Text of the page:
We must, the solonic classes tell us again and again, address the root causes of the extreme violence occurring against Jews, Christians, Yazidis, Kurds, and the more than occasional sundry others who happen to be in the neighborhood when some people are overcome with the need to kill, maim, rape, and pillage gets the better of their moral sense. In dealing with these poor murderous wretches, we must not call them names that imply that they are acting in the name of their religious beliefs, which they are not, but we should use a name that is nonsectarian and inoffensive to all. Well, that is all very understandable, I suppose, and therefore I move, Mr. Chairman, that from this point forward we here in the West refer to this mob of pillaging scum as calf’s liver.  In calling them calf’s liver we avoid confusing the good Muslims with the doubleplusungood Muslims and we avoid even suggesting that certain Muslims, especially the doubleplusungood Muslims, have a tendency to go overboard in following the tenets of their faith or even imply that Islam as a faith might in any way be a tad more hostile to the filthy infidel sons of apes and pigs who do not profess the truth of the Prophet’s message, PCBs upon him. No, indeed, I think I can say with a fair amount of certainty that damn near everyone hates calf’s liver and can do so in good conscience.

And who will find our declaration of official hostility towards calf’s liver offensive?  Calves?  I hardly think so; the calves are dead and therefore hardly in any position to take any kind of offense. I’m sure that given a choice the calves would prefer to have their livers back and be frolicking through an open field somewhere doing whatever it is that calves do before their inevitable conversion into veal parmigiana, but most of life is finding out that you don’t really have a choice in the matter; when it’s your turn to go, it’s your turn to go, period.  That’s just the way it is, as the song goes, some things will never change.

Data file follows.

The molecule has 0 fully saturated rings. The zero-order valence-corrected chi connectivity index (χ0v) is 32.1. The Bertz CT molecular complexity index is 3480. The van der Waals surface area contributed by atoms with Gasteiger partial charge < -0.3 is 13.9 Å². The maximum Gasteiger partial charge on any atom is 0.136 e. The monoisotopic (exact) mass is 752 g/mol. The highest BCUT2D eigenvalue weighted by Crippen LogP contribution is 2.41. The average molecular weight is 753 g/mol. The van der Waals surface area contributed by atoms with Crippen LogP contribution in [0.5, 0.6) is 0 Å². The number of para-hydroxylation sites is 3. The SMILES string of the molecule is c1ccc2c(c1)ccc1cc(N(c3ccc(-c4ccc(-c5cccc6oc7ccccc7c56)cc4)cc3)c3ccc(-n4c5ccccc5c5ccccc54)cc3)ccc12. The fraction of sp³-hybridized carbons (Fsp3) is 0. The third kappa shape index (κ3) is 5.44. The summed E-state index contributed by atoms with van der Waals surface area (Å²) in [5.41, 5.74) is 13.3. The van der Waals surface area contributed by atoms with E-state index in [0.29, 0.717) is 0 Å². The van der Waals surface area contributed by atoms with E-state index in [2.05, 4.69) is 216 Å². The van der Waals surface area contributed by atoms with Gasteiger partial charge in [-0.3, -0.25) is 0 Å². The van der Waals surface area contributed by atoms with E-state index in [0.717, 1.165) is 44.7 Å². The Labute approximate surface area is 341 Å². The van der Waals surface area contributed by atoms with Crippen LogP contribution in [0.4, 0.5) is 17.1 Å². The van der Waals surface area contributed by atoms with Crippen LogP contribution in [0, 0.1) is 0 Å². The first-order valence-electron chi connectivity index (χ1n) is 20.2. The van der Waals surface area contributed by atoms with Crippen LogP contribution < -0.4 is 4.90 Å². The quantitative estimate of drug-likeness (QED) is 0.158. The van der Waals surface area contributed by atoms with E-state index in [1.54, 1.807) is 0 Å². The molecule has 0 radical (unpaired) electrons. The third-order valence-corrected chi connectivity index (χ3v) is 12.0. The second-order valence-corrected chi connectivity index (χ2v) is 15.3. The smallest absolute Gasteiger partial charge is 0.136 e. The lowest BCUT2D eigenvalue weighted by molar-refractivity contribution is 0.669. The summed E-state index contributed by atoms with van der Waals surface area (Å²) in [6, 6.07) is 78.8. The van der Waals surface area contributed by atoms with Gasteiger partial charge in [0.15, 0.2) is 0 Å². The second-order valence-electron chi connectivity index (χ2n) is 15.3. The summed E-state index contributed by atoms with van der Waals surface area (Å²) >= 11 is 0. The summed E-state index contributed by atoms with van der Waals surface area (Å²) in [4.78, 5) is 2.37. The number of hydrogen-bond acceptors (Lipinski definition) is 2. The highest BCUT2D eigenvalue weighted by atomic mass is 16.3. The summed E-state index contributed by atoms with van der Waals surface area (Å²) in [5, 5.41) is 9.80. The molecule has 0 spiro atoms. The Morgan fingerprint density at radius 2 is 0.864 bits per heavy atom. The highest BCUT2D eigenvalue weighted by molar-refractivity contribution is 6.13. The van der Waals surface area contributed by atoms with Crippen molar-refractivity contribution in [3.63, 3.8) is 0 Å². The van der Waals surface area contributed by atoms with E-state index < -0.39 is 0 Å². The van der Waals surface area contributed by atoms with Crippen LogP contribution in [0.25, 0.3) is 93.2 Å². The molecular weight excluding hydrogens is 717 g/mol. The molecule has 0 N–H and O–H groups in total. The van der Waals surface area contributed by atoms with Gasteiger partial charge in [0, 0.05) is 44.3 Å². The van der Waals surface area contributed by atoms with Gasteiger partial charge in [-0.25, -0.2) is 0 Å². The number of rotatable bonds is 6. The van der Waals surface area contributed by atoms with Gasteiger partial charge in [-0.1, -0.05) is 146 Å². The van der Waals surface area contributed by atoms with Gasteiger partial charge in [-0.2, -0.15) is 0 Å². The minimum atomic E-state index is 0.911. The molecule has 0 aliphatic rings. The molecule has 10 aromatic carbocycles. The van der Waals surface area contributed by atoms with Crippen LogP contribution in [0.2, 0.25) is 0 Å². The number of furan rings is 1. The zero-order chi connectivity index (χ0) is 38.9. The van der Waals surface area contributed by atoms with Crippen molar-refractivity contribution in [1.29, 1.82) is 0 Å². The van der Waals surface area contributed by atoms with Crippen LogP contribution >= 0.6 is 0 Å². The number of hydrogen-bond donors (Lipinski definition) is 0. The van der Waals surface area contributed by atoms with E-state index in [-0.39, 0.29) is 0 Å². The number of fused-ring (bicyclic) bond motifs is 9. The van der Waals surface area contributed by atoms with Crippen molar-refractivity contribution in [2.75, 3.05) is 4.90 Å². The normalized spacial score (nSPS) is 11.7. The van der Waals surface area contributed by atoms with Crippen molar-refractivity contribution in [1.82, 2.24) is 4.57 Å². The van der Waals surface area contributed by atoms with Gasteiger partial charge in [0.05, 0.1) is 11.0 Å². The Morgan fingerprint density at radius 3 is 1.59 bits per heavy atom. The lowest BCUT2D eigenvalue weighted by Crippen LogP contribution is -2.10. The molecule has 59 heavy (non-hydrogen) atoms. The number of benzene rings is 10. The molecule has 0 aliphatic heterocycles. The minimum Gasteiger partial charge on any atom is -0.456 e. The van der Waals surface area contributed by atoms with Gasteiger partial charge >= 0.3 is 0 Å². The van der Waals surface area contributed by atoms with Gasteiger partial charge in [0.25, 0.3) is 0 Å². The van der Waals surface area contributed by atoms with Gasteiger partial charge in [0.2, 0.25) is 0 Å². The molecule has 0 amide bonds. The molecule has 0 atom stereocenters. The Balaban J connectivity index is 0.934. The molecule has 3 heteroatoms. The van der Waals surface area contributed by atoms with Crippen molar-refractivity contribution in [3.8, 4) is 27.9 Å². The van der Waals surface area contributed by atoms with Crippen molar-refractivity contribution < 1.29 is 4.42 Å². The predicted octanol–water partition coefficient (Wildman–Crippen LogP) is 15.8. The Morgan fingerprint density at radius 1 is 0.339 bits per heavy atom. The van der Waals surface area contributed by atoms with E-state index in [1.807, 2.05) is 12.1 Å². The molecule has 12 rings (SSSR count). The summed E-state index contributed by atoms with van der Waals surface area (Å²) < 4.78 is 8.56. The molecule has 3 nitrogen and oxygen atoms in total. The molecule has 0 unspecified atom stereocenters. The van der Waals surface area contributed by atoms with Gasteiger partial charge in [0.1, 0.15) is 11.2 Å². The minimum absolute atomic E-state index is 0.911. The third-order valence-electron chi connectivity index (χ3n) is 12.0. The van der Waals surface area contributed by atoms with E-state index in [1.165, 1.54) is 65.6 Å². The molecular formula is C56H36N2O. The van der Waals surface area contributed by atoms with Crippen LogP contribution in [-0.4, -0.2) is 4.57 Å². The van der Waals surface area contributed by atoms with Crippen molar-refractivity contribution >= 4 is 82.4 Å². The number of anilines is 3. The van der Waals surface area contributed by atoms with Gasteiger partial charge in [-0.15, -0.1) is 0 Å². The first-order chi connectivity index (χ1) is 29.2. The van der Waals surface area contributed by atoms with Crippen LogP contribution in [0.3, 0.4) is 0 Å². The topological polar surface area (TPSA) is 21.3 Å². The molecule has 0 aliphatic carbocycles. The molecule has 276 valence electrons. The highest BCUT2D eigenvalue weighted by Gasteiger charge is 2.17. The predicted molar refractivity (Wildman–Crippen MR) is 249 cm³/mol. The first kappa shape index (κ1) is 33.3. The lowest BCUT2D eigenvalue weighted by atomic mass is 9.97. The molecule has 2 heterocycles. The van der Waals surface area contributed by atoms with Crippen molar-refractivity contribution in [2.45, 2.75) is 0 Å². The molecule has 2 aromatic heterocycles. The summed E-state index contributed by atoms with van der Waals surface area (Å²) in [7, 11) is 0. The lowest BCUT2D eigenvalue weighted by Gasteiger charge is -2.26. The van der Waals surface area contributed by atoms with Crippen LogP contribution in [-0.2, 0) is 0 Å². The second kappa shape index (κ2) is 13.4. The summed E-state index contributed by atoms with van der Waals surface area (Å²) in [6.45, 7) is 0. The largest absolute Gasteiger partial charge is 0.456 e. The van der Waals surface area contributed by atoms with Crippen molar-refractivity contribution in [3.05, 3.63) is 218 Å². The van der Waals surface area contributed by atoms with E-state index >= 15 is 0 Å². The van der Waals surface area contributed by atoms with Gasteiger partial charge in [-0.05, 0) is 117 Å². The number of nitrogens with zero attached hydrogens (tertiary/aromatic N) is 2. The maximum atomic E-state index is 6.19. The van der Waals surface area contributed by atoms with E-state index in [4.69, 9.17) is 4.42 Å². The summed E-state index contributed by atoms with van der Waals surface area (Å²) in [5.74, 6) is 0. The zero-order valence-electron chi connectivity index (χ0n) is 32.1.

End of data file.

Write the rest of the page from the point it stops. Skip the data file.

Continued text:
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Thursday, April 16, 2015

The Ghost of Plumbing Past, or how long can Scrooge hold it?

I’m not sure that this is even possible, much less probable; some things are possible but not probable, other things are probable but not very likely, and other things are neither possible nor probable, as when you tell the credit card company that the check is in the mail; but I am reasonably certain that my house is haunted and the spirit that haunts my house has an incontinence problem.  I know this because the toilet in my back bathroom keeps flushing when no one is in my back bathroom and since toilets don’t flush themselves, unless you go to the mall; the urinals are completely hands off in the men’s room there, which is a very good thing, I think; I must assume that there is some sort of spirit using my back bathroom.  It seems the only logical explanation, but it does pose something of a conundrum: why would a spirit need to use a bathroom in the first place?